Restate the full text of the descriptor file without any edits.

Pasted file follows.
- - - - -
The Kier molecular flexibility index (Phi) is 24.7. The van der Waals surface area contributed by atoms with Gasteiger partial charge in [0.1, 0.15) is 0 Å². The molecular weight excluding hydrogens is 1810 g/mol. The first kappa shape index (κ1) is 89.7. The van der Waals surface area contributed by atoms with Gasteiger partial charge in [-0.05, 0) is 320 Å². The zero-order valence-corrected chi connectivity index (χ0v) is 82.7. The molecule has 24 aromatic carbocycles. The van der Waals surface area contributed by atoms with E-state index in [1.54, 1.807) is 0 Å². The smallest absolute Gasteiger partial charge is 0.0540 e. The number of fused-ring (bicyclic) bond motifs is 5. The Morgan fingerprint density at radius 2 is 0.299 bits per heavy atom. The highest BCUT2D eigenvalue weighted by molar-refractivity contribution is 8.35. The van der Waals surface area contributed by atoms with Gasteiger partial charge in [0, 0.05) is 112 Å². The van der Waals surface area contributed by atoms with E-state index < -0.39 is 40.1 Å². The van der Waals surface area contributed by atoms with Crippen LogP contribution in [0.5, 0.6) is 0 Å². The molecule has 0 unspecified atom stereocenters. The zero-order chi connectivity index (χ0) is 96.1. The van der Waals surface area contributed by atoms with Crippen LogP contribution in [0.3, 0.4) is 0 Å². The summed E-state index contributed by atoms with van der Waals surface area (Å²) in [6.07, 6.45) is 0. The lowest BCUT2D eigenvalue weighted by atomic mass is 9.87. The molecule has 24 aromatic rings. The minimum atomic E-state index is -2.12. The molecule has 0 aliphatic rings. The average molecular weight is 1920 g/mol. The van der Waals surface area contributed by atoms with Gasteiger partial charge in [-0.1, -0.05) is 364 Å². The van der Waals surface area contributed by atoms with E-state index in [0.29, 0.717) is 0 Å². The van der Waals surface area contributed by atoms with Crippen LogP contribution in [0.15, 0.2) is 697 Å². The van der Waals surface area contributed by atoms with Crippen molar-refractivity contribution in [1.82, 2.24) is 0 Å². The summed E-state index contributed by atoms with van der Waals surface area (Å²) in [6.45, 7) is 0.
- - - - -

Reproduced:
The Kier molecular flexibility index (Phi) is 24.7. The van der Waals surface area contributed by atoms with Gasteiger partial charge in [0.1, 0.15) is 0 Å². The molecular weight excluding hydrogens is 1810 g/mol. The first kappa shape index (κ1) is 89.7. The van der Waals surface area contributed by atoms with Gasteiger partial charge in [-0.05, 0) is 320 Å². The zero-order valence-corrected chi connectivity index (χ0v) is 82.7. The molecule has 24 aromatic carbocycles. The van der Waals surface area contributed by atoms with E-state index in [1.54, 1.807) is 0 Å². The smallest absolute Gasteiger partial charge is 0.0540 e. The number of fused-ring (bicyclic) bond motifs is 5. The Morgan fingerprint density at radius 2 is 0.299 bits per heavy atom. The highest BCUT2D eigenvalue weighted by molar-refractivity contribution is 8.35. The van der Waals surface area contributed by atoms with Gasteiger partial charge in [0, 0.05) is 112 Å². The van der Waals surface area contributed by atoms with E-state index < -0.39 is 40.1 Å². The van der Waals surface area contributed by atoms with Crippen LogP contribution in [0.5, 0.6) is 0 Å². The molecule has 0 unspecified atom stereocenters. The zero-order chi connectivity index (χ0) is 96.1. The van der Waals surface area contributed by atoms with Crippen LogP contribution in [0.3, 0.4) is 0 Å². The summed E-state index contributed by atoms with van der Waals surface area (Å²) in [6.07, 6.45) is 0. The lowest BCUT2D eigenvalue weighted by atomic mass is 9.87. The molecule has 24 aromatic rings. The minimum atomic E-state index is -2.12. The molecule has 0 aliphatic rings. The average molecular weight is 1920 g/mol. The van der Waals surface area contributed by atoms with Gasteiger partial charge in [-0.1, -0.05) is 364 Å². The van der Waals surface area contributed by atoms with E-state index in [0.29, 0.717) is 0 Å². The van der Waals surface area contributed by atoms with Crippen LogP contribution in [0.15, 0.2) is 697 Å². The van der Waals surface area contributed by atoms with Crippen molar-refractivity contribution in [1.82, 2.24) is 0 Å². The summed E-state index contributed by atoms with van der Waals surface area (Å²) in [6.45, 7) is 0.